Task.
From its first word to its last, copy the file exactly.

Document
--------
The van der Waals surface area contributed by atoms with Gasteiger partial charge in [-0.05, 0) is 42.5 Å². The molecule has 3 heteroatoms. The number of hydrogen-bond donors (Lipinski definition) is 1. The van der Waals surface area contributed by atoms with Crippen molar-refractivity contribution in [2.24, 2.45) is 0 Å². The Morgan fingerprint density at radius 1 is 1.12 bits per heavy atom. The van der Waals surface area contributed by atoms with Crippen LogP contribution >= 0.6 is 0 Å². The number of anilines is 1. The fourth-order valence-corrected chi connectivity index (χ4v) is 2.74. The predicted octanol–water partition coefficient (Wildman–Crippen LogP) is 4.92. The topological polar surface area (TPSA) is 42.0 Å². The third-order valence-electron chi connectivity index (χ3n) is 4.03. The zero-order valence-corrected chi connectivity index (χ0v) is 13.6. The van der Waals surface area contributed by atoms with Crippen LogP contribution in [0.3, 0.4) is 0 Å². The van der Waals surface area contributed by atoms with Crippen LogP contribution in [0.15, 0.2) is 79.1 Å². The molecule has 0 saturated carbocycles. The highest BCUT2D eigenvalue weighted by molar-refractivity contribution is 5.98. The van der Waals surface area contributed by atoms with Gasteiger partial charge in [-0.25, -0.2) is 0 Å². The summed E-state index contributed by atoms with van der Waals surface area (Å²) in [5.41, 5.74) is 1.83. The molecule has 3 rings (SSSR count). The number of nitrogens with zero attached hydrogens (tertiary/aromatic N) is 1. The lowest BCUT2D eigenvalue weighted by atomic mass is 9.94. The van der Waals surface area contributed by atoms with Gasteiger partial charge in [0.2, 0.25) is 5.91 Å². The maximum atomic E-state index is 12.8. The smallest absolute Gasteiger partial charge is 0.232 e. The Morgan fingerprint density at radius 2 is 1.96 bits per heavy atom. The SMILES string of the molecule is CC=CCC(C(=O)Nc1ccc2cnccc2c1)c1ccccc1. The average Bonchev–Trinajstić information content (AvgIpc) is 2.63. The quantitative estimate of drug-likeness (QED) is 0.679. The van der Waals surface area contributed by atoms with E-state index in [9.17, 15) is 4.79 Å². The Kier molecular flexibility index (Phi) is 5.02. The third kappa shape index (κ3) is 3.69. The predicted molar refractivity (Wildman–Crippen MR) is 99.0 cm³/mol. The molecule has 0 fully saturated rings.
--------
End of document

The van der Waals surface area contributed by atoms with Gasteiger partial charge in [-0.05, 0) is 42.5 Å². The molecule has 3 heteroatoms. The number of hydrogen-bond donors (Lipinski definition) is 1. The van der Waals surface area contributed by atoms with Crippen molar-refractivity contribution in [2.24, 2.45) is 0 Å². The Morgan fingerprint density at radius 1 is 1.12 bits per heavy atom. The van der Waals surface area contributed by atoms with Crippen LogP contribution >= 0.6 is 0 Å². The number of anilines is 1. The fourth-order valence-corrected chi connectivity index (χ4v) is 2.74. The predicted octanol–water partition coefficient (Wildman–Crippen LogP) is 4.92. The topological polar surface area (TPSA) is 42.0 Å². The third-order valence-electron chi connectivity index (χ3n) is 4.03. The zero-order valence-corrected chi connectivity index (χ0v) is 13.6. The van der Waals surface area contributed by atoms with Crippen LogP contribution in [0.3, 0.4) is 0 Å². The van der Waals surface area contributed by atoms with Crippen LogP contribution in [0.15, 0.2) is 79.1 Å². The molecule has 0 saturated carbocycles. The highest BCUT2D eigenvalue weighted by molar-refractivity contribution is 5.98. The van der Waals surface area contributed by atoms with Gasteiger partial charge in [-0.25, -0.2) is 0 Å². The summed E-state index contributed by atoms with van der Waals surface area (Å²) in [5.41, 5.74) is 1.83. The molecule has 3 rings (SSSR count). The number of nitrogens with zero attached hydrogens (tertiary/aromatic N) is 1. The lowest BCUT2D eigenvalue weighted by atomic mass is 9.94. The van der Waals surface area contributed by atoms with Gasteiger partial charge in [0.2, 0.25) is 5.91 Å². The maximum atomic E-state index is 12.8. The smallest absolute Gasteiger partial charge is 0.232 e. The Morgan fingerprint density at radius 2 is 1.96 bits per heavy atom. The SMILES string of the molecule is CC=CCC(C(=O)Nc1ccc2cnccc2c1)c1ccccc1. The average Bonchev–Trinajstić information content (AvgIpc) is 2.63. The quantitative estimate of drug-likeness (QED) is 0.679. The van der Waals surface area contributed by atoms with E-state index in [9.17, 15) is 4.79 Å². The Kier molecular flexibility index (Phi) is 5.02. The third kappa shape index (κ3) is 3.69. The predicted molar refractivity (Wildman–Crippen MR) is 99.0 cm³/mol. The molecule has 0 fully saturated rings.